An Ottawa couple is launching a new initiative to offer sports programming and support for children and teens living with autism.

Liisa Vexler and Derek Firth are raising money for the project called "Ausome Ottawa", with plans to start a basketball program in the new year before expanding it to other sports like gymnastics, hockey, and swimming.

"We have two sons, and our oldest son was diagnosed with an autism spectrum disorder when he was seven," said Vexler.

'It brings out a ton of self esteem — just the physical benefits from being a healthy kid.' - Derek Firth

Now ten, Vexler said "he is a huge athlete, loves everything about sports, talks about sports, watches sports, plays sports, all day long."

Firth now coaches their oldest son on a competitive basketball team, and has seen him grow and develop as an athlete and as a person.

"There's so many benefits," said Firth. "It brings out a ton of self esteem — just the physical benefits from being a healthy kid. And it also plays a huge role in reducing anxiety for him and a lot of other kids."

"He's really able just to flourish just in all aspects of his life because of his participation in a sport, in his favourite activity," added Vexler, pointing to the friendships he's made and the leadership skills he's acquired.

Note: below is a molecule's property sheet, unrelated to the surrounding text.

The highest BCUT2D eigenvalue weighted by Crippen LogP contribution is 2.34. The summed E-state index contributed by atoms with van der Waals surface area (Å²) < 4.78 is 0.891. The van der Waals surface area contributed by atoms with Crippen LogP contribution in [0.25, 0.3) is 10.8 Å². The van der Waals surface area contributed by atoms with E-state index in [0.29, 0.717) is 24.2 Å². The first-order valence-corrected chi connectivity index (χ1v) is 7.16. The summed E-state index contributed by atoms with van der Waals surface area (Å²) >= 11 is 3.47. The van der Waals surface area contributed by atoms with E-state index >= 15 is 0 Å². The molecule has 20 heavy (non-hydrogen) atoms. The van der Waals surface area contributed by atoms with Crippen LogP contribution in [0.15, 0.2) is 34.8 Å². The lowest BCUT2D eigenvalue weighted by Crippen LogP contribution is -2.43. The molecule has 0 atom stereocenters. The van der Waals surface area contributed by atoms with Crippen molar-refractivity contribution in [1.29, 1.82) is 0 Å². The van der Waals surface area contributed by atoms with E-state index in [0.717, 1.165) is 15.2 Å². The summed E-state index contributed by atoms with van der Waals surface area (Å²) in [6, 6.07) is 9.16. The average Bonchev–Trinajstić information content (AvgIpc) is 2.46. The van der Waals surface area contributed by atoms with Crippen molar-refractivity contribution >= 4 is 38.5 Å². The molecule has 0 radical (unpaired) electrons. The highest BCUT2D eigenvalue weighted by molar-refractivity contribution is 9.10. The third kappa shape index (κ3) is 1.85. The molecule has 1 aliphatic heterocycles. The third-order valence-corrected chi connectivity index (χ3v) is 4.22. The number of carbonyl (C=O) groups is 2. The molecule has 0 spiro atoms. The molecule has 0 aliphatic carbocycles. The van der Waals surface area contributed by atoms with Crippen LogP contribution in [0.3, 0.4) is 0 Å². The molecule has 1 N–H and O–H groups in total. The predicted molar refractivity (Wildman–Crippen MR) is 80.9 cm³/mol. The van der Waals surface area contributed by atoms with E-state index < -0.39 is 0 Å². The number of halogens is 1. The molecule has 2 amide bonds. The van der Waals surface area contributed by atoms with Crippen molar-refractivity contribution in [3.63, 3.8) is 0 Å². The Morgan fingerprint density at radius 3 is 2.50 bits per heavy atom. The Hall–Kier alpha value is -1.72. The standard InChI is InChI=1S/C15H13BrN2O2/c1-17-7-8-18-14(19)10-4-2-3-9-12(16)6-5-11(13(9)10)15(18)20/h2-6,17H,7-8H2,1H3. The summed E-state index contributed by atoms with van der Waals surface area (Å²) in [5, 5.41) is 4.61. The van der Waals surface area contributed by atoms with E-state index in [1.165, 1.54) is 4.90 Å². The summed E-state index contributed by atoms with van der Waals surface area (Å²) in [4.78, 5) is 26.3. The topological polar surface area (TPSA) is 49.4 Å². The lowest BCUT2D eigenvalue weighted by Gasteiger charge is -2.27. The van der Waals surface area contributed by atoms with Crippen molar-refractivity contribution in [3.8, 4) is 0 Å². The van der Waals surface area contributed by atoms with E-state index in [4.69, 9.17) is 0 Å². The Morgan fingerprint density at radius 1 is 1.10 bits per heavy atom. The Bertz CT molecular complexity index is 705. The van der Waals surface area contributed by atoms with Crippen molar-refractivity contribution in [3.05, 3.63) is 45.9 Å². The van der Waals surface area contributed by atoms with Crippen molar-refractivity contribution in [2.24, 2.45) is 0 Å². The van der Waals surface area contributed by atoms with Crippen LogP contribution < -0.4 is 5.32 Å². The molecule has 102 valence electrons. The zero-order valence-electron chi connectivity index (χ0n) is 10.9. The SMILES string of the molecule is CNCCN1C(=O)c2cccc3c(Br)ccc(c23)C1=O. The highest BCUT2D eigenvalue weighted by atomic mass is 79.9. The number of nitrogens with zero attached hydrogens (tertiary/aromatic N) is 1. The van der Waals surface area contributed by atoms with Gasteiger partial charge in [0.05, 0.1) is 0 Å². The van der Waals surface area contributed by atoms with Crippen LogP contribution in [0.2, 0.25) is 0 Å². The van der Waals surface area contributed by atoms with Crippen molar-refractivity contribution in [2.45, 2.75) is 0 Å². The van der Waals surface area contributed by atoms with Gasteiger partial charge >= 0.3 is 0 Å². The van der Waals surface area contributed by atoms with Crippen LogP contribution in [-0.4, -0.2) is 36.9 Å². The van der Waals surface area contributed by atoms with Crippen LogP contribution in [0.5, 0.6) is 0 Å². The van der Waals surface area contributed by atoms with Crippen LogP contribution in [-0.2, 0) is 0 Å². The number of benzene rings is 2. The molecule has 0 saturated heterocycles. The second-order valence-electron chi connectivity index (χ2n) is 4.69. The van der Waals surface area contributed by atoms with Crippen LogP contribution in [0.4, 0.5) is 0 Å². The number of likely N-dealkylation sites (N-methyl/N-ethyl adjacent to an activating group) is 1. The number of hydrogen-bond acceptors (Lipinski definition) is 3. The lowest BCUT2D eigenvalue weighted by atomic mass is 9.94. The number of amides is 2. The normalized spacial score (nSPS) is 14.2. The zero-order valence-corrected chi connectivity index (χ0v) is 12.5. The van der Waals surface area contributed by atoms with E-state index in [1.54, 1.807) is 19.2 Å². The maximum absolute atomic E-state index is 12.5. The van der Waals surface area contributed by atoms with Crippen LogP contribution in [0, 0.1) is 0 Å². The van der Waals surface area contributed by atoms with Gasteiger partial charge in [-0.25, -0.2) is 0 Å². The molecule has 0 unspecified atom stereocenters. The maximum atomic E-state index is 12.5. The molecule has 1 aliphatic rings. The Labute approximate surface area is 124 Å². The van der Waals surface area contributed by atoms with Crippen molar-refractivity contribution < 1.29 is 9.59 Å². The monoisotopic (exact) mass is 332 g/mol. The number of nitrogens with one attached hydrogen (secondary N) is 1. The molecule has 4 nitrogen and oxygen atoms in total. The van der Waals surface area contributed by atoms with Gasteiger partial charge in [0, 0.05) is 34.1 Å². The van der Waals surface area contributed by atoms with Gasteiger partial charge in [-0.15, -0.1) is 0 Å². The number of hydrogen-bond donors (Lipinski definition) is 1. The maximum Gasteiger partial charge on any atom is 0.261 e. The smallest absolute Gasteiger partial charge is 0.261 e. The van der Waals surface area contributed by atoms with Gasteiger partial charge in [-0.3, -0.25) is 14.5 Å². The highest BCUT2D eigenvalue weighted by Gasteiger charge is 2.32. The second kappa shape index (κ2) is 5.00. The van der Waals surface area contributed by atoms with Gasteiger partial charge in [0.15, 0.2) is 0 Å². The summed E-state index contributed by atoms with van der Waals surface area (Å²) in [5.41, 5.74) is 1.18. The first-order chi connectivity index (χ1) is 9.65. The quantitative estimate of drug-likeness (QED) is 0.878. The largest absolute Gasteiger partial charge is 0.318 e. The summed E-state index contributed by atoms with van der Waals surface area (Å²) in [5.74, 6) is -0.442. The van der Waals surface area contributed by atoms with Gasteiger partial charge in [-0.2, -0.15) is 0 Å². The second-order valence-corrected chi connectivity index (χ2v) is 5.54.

Launch party to raise money

With that inspiration, the wife and husband want to offer similar opportunities to other kids in Ottawa, so they're holding a launch party at their home in Westboro on Nov. 28 to raise some of the core funding.

"Right now a lot of families with children with autism struggle to participate in a lot of sports programs that are out there, for various reasons including financial barriers, additional support required," said Firth.

Derek Firth (left), coaches his son's basketball team

Derek Firth (left), coaches his son's basketball team.

Their plan is to make Ausome Ottawa free of charge to families, with one-on-one supports for participants, and workshops and activities for family members, on top of the sports programs.

"It's another way for people to create a community, and for people to be able to talk about it. So beyond sports and sports programming, it's creating a community," said Vexler.

With the goal to launch basketball and gymnastics in 2016, they already have committed venues in place as partners: basketball training facility Capital Courts and the Nepean Corona School of Gymnastics.

While awareness of autism is on the rise, Vexler and Firth believe there's still a long way to go, and they hope Ausome Ottawa helps educate the community.

"Right now, there appears to be a good amount of money put into research on the scientific end, but not a lot of money being put into programs for kids and families that struggle day to day," said Firth.

"And to say that these families are in crisis is often an understatement."